• Hilton Schilder – Music: Kalahari Thirst, Alter Native and eMail to the Ancestors
  • Basil Appollis – Voiceover artist
  • Bradley van Sitters, aka Danab ||Hui !Gaeb di !Huni!nâ !Gûkhoeb – Khoekhoegowab voiceover artist


  • Language: ǀXam
  • Region: Southern Africa
  • Contributor: Sylvia Vollenhoven, Virginia MacKenny and collaborators
to shoot with a magical arrow or go on a magical expedition
disparar con una flecha mágica o realizar una expedición mágica

In the now extinct language of the |Xam Bushman people of Southern Africa |Xau or |Xaun meant to shoot with a magical arrow or go on a magical expedition.

My people had a word – No, more than a word – |Xau flowed through us – Lived in us – Connected us – Then it left us

When it went away – This word that is more than a word – It tumbled down the mountains – And out of our mouths – A precious possession… stolen, gone

Nothing has come to fill the vacant house of the |Xau – Magic does not live in the home of the new words – Disconnected broken arrows  – Going nowhere

Our children play with empty words – That do not speak of mystical journeys

|Xau – My people had a word

|Xau – So much more than a word

|Xau – Melodies no longer heard

But deep in the earth there is healing – The land awaits our right doing – Ancestral Voices guide us back – To other Magical Arrows – And the melody of words that are more than words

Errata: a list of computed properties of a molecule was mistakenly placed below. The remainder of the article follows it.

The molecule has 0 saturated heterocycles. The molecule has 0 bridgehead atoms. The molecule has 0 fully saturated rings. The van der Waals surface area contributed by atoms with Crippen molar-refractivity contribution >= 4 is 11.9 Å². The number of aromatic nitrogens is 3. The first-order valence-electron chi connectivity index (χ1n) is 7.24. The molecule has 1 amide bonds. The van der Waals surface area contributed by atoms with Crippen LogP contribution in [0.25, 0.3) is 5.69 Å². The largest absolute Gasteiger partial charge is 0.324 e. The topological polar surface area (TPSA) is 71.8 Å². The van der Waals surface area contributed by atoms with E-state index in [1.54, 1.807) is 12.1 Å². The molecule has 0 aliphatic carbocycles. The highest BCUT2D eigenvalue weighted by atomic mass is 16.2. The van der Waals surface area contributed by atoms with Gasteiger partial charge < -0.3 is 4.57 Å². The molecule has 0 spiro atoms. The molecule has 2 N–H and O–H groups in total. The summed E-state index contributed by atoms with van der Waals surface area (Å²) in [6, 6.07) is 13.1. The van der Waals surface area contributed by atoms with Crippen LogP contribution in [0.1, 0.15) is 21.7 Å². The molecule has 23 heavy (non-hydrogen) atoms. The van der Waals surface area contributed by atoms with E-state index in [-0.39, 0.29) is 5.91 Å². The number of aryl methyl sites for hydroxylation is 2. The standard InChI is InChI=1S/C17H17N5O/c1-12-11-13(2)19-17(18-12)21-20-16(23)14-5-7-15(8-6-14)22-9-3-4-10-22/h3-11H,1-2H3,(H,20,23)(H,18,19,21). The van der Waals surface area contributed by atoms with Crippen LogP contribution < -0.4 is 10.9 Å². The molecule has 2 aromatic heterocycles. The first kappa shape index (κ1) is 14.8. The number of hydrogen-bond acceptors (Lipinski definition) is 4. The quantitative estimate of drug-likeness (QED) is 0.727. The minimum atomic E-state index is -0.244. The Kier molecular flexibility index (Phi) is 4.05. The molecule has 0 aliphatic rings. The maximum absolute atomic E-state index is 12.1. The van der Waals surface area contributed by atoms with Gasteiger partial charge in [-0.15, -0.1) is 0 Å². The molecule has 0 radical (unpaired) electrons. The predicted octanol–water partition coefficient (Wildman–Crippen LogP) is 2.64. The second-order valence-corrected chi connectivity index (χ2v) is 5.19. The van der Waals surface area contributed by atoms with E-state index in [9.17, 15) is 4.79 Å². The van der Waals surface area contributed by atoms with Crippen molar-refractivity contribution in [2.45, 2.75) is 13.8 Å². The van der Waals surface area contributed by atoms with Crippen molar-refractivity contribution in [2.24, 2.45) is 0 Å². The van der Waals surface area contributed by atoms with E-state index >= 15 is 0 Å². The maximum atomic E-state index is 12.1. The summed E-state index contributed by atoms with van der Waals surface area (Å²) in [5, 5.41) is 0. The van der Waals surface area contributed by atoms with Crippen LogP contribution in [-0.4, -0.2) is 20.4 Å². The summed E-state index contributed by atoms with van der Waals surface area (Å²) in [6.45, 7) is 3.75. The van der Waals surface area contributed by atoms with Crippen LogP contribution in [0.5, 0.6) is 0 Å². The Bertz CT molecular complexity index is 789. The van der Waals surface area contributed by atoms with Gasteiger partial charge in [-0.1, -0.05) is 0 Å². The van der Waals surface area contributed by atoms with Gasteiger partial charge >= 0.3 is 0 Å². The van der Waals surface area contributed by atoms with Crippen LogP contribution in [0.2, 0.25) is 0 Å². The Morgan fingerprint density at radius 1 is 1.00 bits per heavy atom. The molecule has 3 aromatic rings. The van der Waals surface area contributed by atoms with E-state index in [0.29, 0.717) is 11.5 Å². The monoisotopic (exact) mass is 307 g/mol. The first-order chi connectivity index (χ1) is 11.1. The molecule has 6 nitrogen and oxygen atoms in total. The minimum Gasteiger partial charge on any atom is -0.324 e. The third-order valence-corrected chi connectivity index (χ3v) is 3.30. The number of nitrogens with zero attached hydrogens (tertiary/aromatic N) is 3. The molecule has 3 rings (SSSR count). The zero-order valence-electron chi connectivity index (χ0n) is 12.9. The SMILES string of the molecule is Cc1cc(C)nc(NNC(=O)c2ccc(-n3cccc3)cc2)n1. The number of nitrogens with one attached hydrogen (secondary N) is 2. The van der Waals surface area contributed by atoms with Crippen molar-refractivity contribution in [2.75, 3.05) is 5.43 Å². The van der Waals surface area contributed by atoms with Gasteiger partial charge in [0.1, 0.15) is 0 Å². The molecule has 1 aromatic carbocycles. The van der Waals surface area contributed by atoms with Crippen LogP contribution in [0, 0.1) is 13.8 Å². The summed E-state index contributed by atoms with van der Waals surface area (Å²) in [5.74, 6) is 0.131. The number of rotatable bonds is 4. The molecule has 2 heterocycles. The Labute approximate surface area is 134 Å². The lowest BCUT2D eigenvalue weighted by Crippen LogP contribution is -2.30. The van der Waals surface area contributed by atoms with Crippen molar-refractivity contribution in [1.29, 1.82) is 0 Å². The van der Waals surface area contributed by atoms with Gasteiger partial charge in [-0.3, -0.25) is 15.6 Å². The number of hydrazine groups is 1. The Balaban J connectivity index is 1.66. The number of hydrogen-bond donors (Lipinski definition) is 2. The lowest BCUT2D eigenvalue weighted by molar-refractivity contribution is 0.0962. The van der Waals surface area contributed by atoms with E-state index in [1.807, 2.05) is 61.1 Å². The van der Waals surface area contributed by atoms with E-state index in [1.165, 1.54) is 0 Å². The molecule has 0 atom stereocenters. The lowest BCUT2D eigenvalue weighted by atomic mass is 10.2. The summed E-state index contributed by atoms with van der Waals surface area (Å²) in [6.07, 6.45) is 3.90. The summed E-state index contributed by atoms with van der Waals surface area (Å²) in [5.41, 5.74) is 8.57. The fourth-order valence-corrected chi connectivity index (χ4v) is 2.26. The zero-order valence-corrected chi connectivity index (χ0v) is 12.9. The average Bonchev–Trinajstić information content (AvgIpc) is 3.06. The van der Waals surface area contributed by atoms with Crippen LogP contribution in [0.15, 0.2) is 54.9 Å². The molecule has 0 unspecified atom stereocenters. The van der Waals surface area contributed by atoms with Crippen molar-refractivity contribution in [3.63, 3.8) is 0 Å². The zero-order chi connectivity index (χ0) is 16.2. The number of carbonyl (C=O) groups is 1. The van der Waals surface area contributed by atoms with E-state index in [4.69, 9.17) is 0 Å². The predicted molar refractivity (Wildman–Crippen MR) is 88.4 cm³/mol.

To the |Xau of now

By Sylvia Vollenhoven

It is hard to restore our connections with the land, our love and respect of all that is, without finding the |Xau of now.

When I am a young girl growing up in apartheid South Africa my mother tongue is Afrikaans, a fascinating hybrid language with slave ancestry and the youngest on our Continent. It scoops up Asia, Africa and Europe in its arms and is closer to our hearts than English (the lingua franca of South Africa). When I am a young woman grappling with issues of identity, apartheid propaganda declares a version of my mother tongue to be the linguistic glue for driving the white Afrikaner people from racist nationalism to 20th Century nationhood. 

For the mixed descendants of the colonials and the slaves (brought to South Africa mainly from Asia and other parts of Africa) our version of Afrikaans has been until recently the only tool we have had to build and solidify an African identity. 

But now things are changing. We are going back into history to fetch precious intangible possessions that have been ripped out of our existence, out of our beings. There is talk of colonial overlords historically knocking out the front teeth of my people so that we could not pronounce the clicks of our indigenous languages. But in Southern Africa people are healing and relearning the languages that have survived, mainly Khoekhoegowab or its closest equivalent Nama.